Teach your dog to enter the dog park in a calm, orderly manner. If your pup is over excited and reactive, he may affect the other dogs in the part and make aggressive behavior more likely. Take the time to teach your dog how to relax and enter the park without making a fuss.
Restrict your dog’s play to size-appropriate areas. Many dog parks are divided into play areas for small and large dogs, and it’s important to keep your pup in the right section. While your small dog may get along with larger dogs in other places (or vice versa), the dog park isn’t your backyard. Larger dogs can unintentionally injure a small dog, even if they only intend to play. Be respectful of other dogs and if necessary, make sure your dog stays away from dogs who may not be a match in play.
Keep unneutered/unspayed dogs away from the park. Or at the very least, watch your dog carefully and monitor his or her behavior. Unaltered dogs, especially females in heat, can be the source of conflicts between other dogs. More importantly, unmonitored interaction between unaltered dogs can increase the risk of unintentional mating and subsequent puppies.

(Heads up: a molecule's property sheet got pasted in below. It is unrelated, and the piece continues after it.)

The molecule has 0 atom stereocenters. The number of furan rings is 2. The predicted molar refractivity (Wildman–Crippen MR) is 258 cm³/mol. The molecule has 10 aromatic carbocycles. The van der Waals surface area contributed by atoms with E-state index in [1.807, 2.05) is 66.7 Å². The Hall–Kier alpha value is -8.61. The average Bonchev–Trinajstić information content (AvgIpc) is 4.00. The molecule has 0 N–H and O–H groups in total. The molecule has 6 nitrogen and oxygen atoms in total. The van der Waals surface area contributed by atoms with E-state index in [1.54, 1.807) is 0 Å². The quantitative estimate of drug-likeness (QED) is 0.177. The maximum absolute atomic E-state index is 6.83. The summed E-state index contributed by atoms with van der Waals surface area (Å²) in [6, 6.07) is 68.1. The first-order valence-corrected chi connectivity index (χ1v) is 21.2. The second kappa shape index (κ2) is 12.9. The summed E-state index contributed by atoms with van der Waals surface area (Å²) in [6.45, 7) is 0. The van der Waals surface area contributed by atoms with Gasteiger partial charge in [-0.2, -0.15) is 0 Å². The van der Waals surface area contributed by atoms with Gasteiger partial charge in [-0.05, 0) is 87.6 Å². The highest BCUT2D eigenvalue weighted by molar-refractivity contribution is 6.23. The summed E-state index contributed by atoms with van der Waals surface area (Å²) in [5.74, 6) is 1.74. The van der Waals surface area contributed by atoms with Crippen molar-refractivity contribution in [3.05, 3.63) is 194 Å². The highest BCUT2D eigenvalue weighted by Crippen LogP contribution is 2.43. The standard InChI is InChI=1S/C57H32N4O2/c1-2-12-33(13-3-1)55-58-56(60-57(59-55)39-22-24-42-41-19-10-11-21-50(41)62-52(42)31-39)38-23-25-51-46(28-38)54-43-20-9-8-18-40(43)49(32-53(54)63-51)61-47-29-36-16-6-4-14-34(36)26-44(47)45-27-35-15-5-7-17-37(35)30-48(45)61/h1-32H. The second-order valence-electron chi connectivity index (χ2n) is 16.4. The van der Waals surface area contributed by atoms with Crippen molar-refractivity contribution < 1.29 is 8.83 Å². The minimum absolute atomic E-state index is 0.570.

Pick up your dog’s poop. Cleaning up your dog’s mess is good manners, and in most jurisdictions it is the law to pick up after your dog. It prevents other guests, dogs, and you from stepping in an unpleasant surprise. Picking up after your dog also helps to protect against the spread of parasites.
Dog Park Don’ts
Don’t take your new puppy to the dog park. Puppies not ready for the park — or any high-traffic areas — until they are at least 12 to 16 weeks of age and have had all scheduled vaccinations. Talk to your veterinarian to see when the time is right for your puppy to visit the park.
Don’t take young children, toddlers or babies with you. The size and lack of experience children show with dogs can create a dangerous environment for the child and the dog. Overly excited dogs may unintentionally knock over or injure a child in greeting or play. Some dogs are afraid of children and may react aggressively to a child’s attempt to make friends. No matter what the scenario may be, the risks to a child in the dog park can be significant.